|photo by Faungg's photos via Flickr|
Gill Charlton, The Daily Telegraph, June 16, 2015
This year one in three British travellers will set off on a singles holiday in search of life-changing experiences, adventure and the chance to meet new people.
Travelling solo is a huge opportunity to see the world on your own terms, to indulge a special interest, and to make friendships that may last a lifetime. It does take a certain amount of confidence to engage with strangers on an organised tour and find your own way, but the rewards far outweigh that initial angst.
Some of my most memorable holidays have been taken alone: outings followed by sociable campfire drinks at small heritage hotels in India ; days spent walking in China’s Yellow Mountains accompanied by a changing cast of engaging characters; unlocking the sights and nightlife of Argentina on an organised small-group adventure.
One in three Britons will set off on holiday alone this year. It’s not a surprising figure when a quarter of all adults have never married or are now divorced or widowed. Add to this number the many keen travellers whose partners either cannot – or will not – join them and that’s a potential singles market of more than six million people. It’s one for which tour operators and cruise lines are finally starting to cater. Specialist singles tour operators, in particular, are seeing a surge in demand for both short breaks in Europe and trip-of-a-lifetime destinations around the world. Many customers book late, making the decision just a few weeks ahead of the departure date, so there are plenty of opportunities left to book a holiday for this summer.
Recognising that taking a first solo holiday is something of a leap into the unknown, tour operators have set up online forums to help allay the fears of newcomers. Leading singles operator Just You now has an impressive online community of 30,000.
“Our past customers really do help us to persuade other people to take the plunge,” says marketing director Nicole Mason.
“It’s amazing how helpful and supportive people are of each other. It’s got to the stage where we’re even involving our online community in the design of some tours. Our new Bordeaux gourmet retreat, for example, came out of one such forum discussion.”
The advantage of going with a singles specialist is that there’s a dedicated host (usually British) to encourage people to mix. Daniel Adams from One Traveller recommends that solo first-timers choose a fairly structured city break with lots of included meals and group sightseeing. “It’s the host’s job to make sure nobody feels left out,” he says. “Gathering for a pre-dinner drink in the bar always helps loosen people up, and we have table seating plans so you don’t get stuck with the same people.”
It’s not just the specialists that are noticing a surge in solo travellers. Companies organising small-group adventure tours and escorted journeys report that as many as half of their customers now travel on their own. In small groups like this (usually 10-22 people), it’s important to know the sex and age of the participants. Never be shy about asking the tour operator these questions, or you could end up in a mismatched group.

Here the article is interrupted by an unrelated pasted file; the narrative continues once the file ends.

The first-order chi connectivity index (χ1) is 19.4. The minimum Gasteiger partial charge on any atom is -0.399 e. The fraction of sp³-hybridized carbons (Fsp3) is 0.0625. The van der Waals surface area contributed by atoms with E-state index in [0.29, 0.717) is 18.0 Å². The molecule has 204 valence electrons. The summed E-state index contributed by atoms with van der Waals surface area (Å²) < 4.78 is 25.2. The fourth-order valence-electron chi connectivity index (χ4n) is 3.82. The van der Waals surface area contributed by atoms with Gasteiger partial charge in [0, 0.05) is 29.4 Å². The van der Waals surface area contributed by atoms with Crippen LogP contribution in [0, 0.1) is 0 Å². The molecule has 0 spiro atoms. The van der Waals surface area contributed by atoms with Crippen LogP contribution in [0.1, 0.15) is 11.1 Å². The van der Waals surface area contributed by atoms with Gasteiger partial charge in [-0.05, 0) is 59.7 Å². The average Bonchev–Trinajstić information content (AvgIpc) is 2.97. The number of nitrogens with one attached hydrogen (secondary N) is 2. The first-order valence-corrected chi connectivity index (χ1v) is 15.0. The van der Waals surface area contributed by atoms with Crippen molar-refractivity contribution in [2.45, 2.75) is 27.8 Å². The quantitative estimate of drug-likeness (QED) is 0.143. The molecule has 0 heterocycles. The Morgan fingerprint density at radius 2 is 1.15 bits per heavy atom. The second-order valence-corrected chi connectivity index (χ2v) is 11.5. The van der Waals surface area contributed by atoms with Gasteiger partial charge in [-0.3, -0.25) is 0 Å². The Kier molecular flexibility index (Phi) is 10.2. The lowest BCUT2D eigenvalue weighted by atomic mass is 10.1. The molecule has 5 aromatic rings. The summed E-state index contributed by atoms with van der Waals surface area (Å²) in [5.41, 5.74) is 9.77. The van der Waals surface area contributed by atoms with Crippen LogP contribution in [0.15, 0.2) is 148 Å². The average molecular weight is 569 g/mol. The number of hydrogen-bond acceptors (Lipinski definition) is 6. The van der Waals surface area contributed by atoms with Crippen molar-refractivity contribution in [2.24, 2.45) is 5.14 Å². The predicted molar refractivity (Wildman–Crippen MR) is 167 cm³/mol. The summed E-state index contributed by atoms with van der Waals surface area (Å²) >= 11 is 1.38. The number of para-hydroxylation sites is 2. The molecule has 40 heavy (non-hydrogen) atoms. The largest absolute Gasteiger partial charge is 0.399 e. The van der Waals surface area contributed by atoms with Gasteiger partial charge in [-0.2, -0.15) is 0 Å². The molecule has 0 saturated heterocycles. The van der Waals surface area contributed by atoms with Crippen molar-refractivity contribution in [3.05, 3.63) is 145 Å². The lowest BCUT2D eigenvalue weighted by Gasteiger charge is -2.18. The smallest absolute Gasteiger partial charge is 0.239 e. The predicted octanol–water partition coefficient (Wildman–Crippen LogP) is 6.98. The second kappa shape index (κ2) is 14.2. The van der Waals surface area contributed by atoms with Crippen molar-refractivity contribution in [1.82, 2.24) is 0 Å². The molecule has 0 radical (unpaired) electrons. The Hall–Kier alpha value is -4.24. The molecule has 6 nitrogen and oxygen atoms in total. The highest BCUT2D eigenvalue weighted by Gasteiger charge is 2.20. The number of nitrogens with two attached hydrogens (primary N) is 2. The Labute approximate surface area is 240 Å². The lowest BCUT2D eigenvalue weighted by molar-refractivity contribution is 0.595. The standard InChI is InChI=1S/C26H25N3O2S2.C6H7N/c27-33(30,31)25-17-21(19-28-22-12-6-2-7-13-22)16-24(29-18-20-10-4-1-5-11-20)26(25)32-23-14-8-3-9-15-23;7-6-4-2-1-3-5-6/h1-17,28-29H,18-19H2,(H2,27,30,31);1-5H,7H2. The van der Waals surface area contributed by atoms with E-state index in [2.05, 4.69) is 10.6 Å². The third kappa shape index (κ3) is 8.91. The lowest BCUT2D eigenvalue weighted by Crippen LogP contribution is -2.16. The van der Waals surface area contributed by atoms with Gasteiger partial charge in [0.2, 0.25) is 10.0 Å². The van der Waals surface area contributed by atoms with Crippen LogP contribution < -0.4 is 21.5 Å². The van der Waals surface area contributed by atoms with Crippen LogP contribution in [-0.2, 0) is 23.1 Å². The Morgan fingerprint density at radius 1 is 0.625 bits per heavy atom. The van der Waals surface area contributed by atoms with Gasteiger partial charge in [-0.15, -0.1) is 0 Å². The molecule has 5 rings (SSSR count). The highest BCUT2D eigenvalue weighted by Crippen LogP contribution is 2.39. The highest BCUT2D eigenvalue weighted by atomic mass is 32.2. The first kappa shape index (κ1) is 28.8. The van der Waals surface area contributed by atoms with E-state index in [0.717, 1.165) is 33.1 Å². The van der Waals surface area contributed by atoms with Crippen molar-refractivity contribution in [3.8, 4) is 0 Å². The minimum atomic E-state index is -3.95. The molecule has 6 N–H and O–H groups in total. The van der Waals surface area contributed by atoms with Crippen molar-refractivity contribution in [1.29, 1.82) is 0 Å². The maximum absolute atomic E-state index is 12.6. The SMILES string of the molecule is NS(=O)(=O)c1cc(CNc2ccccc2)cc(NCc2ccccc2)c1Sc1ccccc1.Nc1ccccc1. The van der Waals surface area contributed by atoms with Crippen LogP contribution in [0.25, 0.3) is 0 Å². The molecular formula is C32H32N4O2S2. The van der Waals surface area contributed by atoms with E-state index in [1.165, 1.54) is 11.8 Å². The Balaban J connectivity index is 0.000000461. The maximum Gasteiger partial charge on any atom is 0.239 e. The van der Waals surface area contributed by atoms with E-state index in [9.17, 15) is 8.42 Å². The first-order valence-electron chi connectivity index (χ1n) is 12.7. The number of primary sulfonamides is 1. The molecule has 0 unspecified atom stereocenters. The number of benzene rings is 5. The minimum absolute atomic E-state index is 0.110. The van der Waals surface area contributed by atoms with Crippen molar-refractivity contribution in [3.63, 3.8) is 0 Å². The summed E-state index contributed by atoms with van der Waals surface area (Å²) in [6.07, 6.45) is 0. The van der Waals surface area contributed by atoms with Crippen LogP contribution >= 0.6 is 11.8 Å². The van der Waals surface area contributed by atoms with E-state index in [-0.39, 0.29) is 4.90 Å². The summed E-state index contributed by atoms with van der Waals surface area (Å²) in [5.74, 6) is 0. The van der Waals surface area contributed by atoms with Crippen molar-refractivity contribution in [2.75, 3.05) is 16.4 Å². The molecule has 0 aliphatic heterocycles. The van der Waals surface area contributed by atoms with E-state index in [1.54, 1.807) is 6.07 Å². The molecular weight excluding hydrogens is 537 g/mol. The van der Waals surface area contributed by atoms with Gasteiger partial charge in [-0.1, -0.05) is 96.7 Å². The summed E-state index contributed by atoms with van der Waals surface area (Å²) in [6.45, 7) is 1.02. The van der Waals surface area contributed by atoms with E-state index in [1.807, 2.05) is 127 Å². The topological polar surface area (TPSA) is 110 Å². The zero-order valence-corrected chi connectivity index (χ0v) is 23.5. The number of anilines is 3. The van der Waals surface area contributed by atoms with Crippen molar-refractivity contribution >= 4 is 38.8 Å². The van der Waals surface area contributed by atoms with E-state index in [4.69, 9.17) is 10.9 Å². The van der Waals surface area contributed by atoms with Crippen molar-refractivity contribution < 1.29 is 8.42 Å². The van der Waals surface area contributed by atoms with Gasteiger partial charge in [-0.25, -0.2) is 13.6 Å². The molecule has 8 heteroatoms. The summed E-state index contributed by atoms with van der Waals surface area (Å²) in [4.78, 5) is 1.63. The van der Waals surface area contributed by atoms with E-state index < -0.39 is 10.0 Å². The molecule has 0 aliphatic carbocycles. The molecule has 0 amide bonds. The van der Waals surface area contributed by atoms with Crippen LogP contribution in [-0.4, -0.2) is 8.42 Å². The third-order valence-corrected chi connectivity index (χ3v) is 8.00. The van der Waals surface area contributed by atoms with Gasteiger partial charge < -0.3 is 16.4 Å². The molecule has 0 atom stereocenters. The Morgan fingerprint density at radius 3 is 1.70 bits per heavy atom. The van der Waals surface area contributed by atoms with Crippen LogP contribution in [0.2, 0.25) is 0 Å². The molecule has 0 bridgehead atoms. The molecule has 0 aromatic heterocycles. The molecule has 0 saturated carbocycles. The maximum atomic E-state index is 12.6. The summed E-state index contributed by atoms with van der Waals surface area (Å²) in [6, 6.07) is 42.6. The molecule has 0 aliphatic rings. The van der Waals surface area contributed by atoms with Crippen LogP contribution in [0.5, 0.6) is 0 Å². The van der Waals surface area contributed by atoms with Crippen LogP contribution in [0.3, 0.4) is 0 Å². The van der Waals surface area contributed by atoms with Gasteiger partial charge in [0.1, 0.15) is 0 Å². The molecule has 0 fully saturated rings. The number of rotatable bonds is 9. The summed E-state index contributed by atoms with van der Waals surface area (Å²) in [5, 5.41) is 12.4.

Student Felix Hamer joined a Dragoman truck tour in Peru: “I got lucky with the bus as 15 of us – Americans, Australians, Brits and Scandinavians – were under 30. A Dragoman bus doing the journey in reverse was full of pensioners with just two 18-year-old Swedes.”
It’s also important to pick a travel company that requires a high minimum number to book before the tour runs. Fewer than eight can be problematic as you could be stuck with closed-off couples.
Choosing a holiday that reflects your interests is a good way of meeting like-minded people. Music-lover Julia McRae has been travelling with Martin Randall Travel for 15 years.
“Friendships were made from the very start,” she says, “and many have become close and lasting.
“The quality of lecturers adds so much to the tour, as they all have an engaging sense of fun as well as knowledge. Never for a moment have I felt lonely.”
Case study: Pauline Antonioni, 67
My late husband and I didn’t travel a lot. After he passed away I decided I would see more of the world. My worry was that I might feel left out or intimidated if I joined a normal tour booked by couples.
A friend recommended One Traveller and from the moment I phoned up to discuss a holiday in Austria, I felt I was being looked after. After meeting the tour manager and other group members at the airport check-in, I knew it would all be fine. There were about 20 of us, late 50s and older, and more women than men.
Most of the early conversations were about previous travels and other neutral subjects. One Traveller has a great system for dining. Each of us was given a number and the tour manager did a table placement each night which helped the group to mix. Drinks in the bar beforehand helped to break the ice too. I got particularly friendly with several other women and we’d meet up in our free time for a coffee.
Being part of a group gave me the confidence to go off on my own for a couple of hours.
This article was written by Gill Charlton from The Daily Telegraph and was legally licensed through the NewsCred publisher network.